P.s. I met a legit Holocaust survivor, and his wife made Anna and I lunch. p.p.s. that man is Anna's grandfather and his wife, the sweetest old lady and grandmother to Anna. I have now seen Anna's family home in the States and well as her many residences on campus, her parents' (and late grandparents') bourgeois apartment in Budapest, the Carry Bradshaw-esque apartment she is currently living in during her summer stay in Budapest, and her OTHER grandparent's apartment (the.. ahem... Holocaust surviving ones). SUCK IT TRISH!!! ;)

Europe's largest jew temple, in Pest
Nightlife in Budapest is... AMAZING. THE coolest bars/clubs I have seen are all in the downtown area of Pest, with rooftop lounges and open-air patios and underground dance floors, definitely a place to go to party. Anna skillfully directed me around her city and we hit up one or two places each night. Among our adventures: Drinks with Jen, Molly, and Brit who were traveling thru eastern europe and just happened to be in Budapest, meeting (and being bought drinks) by a group of English rugby players and their Italian opponents in their upcoming match at a club and watching them scrum (skrum?) all the way from the first place to another club while Anna took pictures and controlled police traffic in her fluent Hungarian, pushing people off the main dancing stage at a bar so that we could command the dance floor while raging to favorites like Black Eyed Peas (Hungary is a little behind the times ok...), meeting Andrea and her friends who also just happened to be in Budapest to rage, and being taken to a secret club that only Hungarians know of on the 8th floor or so in an old abandoned-looking apartment building.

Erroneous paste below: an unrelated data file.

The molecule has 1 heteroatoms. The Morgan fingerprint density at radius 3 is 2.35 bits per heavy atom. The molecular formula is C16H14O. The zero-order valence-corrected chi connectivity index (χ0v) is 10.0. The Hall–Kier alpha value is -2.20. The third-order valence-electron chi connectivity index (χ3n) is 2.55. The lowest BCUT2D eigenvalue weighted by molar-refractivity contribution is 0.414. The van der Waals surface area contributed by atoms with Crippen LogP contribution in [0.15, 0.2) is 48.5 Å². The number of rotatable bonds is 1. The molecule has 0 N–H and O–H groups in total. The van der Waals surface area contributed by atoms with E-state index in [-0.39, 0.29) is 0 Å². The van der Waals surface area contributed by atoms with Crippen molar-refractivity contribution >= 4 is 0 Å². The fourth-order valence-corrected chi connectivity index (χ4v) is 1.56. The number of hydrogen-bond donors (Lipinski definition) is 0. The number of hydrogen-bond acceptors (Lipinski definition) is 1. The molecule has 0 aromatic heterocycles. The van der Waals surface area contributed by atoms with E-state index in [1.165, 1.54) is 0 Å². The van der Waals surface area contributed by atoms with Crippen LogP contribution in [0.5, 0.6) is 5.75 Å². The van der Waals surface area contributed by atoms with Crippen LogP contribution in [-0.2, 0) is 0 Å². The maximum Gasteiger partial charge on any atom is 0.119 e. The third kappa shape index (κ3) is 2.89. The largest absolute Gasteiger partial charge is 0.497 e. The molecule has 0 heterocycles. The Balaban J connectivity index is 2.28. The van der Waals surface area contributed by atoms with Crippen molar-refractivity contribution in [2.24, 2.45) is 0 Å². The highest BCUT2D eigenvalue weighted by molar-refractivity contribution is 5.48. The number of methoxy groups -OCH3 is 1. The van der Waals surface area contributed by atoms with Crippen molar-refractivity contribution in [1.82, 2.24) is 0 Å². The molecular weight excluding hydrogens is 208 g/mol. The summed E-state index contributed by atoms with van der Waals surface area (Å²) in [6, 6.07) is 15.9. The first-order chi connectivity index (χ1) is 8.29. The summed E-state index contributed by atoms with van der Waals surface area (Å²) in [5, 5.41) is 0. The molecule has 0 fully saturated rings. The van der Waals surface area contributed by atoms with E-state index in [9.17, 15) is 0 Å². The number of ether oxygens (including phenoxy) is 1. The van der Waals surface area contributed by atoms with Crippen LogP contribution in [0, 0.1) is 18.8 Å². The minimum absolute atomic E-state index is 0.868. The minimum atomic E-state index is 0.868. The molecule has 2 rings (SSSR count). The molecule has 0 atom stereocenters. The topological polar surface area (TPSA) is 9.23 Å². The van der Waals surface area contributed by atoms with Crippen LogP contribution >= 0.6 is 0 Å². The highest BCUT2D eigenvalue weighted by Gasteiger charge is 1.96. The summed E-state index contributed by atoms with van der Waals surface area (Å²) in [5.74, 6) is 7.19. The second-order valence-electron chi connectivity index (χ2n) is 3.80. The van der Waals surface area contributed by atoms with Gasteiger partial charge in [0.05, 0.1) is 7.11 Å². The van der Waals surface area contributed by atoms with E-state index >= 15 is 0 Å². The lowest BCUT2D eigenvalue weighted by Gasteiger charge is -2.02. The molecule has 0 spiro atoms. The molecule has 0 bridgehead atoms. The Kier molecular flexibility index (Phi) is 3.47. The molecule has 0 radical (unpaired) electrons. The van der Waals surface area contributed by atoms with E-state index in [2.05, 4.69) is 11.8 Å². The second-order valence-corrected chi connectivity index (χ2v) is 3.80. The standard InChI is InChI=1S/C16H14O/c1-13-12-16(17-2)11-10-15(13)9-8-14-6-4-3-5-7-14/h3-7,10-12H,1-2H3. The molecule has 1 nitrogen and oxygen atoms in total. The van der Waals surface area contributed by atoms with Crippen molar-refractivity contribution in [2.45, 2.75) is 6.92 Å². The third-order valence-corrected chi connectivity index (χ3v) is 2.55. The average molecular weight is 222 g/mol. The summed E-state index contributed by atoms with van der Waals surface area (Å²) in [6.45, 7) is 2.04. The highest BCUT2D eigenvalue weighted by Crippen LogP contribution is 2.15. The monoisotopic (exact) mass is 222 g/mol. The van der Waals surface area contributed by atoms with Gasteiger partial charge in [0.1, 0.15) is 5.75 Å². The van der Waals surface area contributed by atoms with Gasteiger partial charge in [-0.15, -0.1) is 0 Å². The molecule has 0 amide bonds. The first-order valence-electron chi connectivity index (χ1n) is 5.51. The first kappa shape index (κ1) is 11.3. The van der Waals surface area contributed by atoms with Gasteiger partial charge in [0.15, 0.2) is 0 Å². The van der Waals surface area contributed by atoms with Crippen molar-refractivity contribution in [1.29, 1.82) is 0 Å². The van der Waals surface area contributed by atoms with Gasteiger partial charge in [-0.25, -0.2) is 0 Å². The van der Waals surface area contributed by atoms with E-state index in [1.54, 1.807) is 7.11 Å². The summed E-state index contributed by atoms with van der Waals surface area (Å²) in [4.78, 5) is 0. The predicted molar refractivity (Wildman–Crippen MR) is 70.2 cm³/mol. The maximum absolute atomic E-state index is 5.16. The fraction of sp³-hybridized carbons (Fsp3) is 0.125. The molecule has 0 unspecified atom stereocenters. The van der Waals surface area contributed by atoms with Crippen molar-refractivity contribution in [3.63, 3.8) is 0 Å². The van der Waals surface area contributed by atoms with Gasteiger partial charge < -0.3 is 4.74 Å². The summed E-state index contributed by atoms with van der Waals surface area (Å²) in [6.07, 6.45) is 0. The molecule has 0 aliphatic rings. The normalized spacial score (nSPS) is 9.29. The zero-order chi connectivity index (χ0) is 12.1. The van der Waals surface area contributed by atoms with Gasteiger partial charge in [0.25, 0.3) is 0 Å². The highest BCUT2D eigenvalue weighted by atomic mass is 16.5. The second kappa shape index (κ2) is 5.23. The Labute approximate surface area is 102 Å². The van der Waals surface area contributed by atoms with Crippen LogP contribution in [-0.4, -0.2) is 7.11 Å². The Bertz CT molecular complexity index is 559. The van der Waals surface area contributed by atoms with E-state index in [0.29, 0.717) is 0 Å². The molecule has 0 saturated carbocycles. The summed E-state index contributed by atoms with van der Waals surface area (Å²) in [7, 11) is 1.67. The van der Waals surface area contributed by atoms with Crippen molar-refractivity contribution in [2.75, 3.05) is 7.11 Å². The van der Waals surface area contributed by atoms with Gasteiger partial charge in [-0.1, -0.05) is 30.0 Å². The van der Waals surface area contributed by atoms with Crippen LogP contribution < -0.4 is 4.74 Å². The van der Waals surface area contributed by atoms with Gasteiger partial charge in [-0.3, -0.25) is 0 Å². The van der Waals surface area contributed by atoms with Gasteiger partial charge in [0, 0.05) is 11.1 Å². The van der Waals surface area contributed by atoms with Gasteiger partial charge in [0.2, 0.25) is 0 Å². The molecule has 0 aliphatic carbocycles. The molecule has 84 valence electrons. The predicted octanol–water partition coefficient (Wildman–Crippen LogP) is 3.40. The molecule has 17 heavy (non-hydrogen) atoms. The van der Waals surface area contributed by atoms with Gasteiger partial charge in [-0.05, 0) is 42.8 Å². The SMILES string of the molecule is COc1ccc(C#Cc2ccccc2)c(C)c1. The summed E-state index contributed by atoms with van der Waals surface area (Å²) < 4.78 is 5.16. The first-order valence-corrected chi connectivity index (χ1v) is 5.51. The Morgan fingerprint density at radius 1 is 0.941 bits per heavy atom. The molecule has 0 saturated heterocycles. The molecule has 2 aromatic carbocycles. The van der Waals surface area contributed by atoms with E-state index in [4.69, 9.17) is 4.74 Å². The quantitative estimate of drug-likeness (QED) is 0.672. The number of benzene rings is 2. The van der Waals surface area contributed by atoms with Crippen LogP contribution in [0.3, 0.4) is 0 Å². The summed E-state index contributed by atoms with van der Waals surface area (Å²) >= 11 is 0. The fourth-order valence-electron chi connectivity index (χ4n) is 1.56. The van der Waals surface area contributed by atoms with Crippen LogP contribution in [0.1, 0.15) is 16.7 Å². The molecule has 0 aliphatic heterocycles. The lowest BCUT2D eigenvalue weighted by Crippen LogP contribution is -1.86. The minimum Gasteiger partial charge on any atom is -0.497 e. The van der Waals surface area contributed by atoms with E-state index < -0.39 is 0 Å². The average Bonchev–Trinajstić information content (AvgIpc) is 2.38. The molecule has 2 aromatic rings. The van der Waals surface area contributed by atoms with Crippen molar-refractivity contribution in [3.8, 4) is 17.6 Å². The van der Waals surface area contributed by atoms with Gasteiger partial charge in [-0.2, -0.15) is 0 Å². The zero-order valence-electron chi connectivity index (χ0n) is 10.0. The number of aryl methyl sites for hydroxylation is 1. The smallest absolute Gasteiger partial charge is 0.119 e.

The last day of my Hungarian whirlwind, Anna and I traveled to a beautiful and quaint little village about an hour outside of Budapest by train called Szentandre ("Saint Andrew" I assume is what those Hungarians meant) where we walked thru small cobblestone streets, lunched at the most amazing little cafe owned by a native Hungarian who had lived in Seattle for 20 years, dined at a bourgeois restaurant along the Danube, and made to sure take plenty of pictures of paprika, the national spice of Hungary. Seriously, these people shower in that shit... they put it on, in and serve it with evvverryything. And I only thought it was used to top deviled eggs... well ya learn something new everyday dontchya?

Petit Chemin in Szentandre I thought was a cool photo... random, yea

On the way back to Paris (that being taxi shuttle, bus, plane, bus, plane, RER, metro) to reach my apartment, I ran into quite a cast of interesting characters. Oh, my adventures never end. This rambunctious group included:
1. A Greek man living in Australia with whom I chatted about kangaroos and their meat all the way from Zurich to Paris.
2. An American woman who teaches French in Paris and who lived in Morocco for 6 months and shared tips with me about living in North Africa.
3. An African man near the exit to CDG who thought I was French and whom I had to help direct to the nearest taxi stand.
4. A priest from Senegal who was confused about the RER B who thought I was French and thus whom, in French, I had to direct to the express train to take him straight to Gare du Nord, avoiding all the banlieue stops.
5. A British couple about our age who spoke only English and, being ignored by the real French people, I directed how to get thru Châtelet-Les Halles and on to the 1 to get to Port Maillot.
6. A really sexy French Arab mec on the 14 who was eyeing me up (and vice-versa of course)


All in all, successful taste of Eastern Europe.